These past few decades, social sciences such as psychology and sociology have delved more and more into the mysterious world of online dating. And clearly, that makes a lot of sense—according to the statistical data provided by the Pew Research Center, 48% of young American adults aged 18 to 29 claim to have used online dating sites at least once in their lives. Moreover, 54% of the respondents thought that relationships that begin on a dating site or app are just as successful as those that begin in person. So yeah, this whole online dating thing is pretty serious.
Most would probably agree that one of the central parts of any dating profile is the photos a person decides to upload. When you think about it, that’s pretty much all people see. You should try your best to make a good impression, right? But how do you even do that? What kind of photos should you put on your dating profile?
These two scientists named Lori Kogan and Shelly Volsche were also interested in that. And they chose a quite unique angle to conduct research around. Basically, they wanted to investigate whether the presence of a cat in a photo changes a woman’s perception of a man. You can find the full article on the study they conducted here. By the way, Bored Panda had a chance to ask one of these researchers some interesting questions, so make sure to scroll down and read her answers!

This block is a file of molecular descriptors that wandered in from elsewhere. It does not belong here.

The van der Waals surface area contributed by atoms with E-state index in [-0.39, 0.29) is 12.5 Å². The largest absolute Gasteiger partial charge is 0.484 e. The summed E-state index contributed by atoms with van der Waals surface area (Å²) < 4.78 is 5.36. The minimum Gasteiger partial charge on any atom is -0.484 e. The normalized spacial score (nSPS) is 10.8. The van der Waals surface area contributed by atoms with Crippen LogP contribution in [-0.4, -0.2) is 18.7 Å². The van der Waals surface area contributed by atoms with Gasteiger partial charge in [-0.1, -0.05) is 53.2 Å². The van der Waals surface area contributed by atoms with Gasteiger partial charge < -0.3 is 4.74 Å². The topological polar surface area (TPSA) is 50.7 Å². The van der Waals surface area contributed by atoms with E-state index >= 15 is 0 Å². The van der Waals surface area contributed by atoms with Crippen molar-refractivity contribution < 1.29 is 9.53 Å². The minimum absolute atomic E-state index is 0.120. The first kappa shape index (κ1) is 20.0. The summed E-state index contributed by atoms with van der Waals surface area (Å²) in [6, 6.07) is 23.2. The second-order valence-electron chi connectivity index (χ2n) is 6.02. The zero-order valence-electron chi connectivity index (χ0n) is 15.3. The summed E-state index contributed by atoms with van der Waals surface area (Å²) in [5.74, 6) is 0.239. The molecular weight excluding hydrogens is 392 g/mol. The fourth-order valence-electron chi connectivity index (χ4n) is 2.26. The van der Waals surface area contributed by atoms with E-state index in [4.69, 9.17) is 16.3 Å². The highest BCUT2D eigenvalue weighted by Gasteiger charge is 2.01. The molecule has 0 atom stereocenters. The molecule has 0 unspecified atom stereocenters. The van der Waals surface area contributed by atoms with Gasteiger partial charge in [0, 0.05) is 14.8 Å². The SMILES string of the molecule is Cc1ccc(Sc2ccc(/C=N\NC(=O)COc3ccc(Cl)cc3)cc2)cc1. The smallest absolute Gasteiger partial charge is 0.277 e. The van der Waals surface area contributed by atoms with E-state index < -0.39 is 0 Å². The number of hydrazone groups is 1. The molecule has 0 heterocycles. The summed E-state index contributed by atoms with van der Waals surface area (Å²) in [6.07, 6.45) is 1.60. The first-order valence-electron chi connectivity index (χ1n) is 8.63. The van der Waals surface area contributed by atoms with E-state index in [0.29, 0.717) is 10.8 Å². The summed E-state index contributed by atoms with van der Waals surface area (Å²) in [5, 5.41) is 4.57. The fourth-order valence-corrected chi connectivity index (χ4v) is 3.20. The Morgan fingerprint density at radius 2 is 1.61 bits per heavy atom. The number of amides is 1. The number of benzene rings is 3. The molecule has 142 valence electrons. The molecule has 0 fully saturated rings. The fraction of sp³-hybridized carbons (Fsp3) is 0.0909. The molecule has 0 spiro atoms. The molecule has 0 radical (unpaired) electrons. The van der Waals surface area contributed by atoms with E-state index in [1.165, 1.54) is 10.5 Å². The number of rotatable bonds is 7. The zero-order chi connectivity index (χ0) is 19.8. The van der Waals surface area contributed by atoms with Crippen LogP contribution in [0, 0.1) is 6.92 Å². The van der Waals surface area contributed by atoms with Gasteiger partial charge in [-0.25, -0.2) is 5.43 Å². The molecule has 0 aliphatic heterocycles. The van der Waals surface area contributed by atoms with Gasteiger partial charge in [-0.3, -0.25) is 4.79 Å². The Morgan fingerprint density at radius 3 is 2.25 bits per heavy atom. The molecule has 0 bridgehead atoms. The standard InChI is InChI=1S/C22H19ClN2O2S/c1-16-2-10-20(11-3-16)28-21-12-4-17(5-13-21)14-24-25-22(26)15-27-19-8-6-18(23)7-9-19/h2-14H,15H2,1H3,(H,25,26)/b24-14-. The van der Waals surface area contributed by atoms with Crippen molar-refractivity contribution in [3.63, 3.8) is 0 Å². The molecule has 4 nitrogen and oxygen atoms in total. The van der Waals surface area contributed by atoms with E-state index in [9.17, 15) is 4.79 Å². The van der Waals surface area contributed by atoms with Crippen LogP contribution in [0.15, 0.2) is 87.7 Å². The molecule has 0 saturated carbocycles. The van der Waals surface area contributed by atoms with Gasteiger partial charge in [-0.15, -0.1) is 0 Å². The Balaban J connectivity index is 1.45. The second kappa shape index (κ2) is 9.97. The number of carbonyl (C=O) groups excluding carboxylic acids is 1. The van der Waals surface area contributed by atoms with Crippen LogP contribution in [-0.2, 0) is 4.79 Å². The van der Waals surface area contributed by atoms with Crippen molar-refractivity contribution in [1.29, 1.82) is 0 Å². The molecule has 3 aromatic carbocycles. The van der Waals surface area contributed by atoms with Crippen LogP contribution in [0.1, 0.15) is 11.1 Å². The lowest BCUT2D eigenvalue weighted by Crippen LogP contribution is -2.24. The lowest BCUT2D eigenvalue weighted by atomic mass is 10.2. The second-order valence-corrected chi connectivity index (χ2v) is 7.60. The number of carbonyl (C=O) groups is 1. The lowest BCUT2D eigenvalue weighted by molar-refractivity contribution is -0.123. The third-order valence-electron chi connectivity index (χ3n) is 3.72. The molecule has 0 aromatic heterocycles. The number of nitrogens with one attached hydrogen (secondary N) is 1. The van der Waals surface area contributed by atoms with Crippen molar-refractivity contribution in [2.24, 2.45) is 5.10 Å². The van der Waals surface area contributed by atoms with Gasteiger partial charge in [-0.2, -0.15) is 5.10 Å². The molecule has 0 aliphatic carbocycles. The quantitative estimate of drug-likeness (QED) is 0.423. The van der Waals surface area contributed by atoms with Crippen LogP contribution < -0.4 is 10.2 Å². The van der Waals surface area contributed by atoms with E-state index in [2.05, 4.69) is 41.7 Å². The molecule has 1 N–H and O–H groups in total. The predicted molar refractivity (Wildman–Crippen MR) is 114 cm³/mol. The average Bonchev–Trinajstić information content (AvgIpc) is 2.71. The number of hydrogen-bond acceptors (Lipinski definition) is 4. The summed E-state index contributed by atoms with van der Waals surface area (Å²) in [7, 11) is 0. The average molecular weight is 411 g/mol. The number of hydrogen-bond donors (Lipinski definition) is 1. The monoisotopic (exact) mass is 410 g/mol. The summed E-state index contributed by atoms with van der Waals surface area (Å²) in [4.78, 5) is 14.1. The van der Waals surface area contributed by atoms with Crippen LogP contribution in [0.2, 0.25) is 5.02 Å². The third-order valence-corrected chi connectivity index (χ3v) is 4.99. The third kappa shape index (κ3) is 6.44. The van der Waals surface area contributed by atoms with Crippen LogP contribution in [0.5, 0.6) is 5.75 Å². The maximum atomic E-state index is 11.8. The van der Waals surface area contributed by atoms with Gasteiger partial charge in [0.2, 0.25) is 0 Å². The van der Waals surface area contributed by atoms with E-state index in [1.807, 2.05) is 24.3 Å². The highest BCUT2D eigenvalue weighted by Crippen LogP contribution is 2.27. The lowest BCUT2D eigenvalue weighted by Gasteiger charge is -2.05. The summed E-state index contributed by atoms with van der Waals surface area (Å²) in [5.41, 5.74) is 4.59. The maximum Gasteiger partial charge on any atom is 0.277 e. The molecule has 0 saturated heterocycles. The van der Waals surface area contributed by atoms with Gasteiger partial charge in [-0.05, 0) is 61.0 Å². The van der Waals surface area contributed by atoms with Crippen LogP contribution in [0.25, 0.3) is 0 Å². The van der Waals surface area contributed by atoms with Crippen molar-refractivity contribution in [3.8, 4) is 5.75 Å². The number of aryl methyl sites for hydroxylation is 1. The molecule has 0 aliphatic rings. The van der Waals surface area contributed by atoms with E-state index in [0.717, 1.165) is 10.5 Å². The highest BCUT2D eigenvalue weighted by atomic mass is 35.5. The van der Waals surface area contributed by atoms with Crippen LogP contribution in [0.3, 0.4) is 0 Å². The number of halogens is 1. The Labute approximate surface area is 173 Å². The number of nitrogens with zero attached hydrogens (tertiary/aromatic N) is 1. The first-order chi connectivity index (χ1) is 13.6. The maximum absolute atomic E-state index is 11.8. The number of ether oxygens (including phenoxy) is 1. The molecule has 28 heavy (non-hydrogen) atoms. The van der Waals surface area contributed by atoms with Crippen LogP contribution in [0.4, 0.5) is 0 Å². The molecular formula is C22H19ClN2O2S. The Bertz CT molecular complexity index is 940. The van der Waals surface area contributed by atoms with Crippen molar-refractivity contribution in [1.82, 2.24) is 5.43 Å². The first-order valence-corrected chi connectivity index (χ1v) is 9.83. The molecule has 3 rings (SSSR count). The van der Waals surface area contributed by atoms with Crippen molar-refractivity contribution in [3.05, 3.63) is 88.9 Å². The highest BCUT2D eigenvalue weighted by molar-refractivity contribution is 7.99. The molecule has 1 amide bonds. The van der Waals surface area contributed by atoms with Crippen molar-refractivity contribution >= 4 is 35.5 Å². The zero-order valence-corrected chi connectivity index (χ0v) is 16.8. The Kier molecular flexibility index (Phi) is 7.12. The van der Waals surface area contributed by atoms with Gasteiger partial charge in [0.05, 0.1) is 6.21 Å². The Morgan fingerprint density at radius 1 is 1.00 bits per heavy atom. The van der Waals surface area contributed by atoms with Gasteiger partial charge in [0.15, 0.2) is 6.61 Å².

Image credits: Lori Kogan and Shelly Volsch
According to many studies conducted before this one, women view pet owners as more attractive and dateable than non-pet owners. Because of that, Lori Kogan and Shelly Volsche hypothesized that men posing with cats would be more attractive than those posing alone. “Because the association with a pet appears to increase a person’s rated attractiveness, we hypothesized that men posing with cats would be considered more attractive and desirable for short-term causal dating than when posing alone. In addition to attractiveness, we predicted that the cat’s presence would make the men seem more trustworthy, gentle, and caring, alluding to the possibility of a potentially valuable long-term mate and future father,” researches explain in the article.
Above and below, you can see two sets of photos that were used in this study. These sets of photos were shown to 708 young women aged 18 to 24 and they were asked to imagine and rate these guys’ personality traits, attractiveness, dateability, and so on.
Image credits: Lori Kogan and Shelly Volsch
When asked, how they came up with such an interesting idea for a study, Shelly Volsche said this: “Dr. Kogan and I both do work in human-animal interactions from various perspectives. We started thinking about how the meaning and value of pets are changing and began discussing whether or not our relationships with pets influence our dating habits. One of my prior projects with other colleagues found that this is the case (this is the Gray, Volsche, Garcia, & Fisher paper cited in the cat project). However, Dr. Kogan and I began to think more deeply about how different pets are viewed. With the amount of research already existing with dogs, it seemed like a natural step to test if and how male cat owners are perceived among women.”
Image credits: Pixabay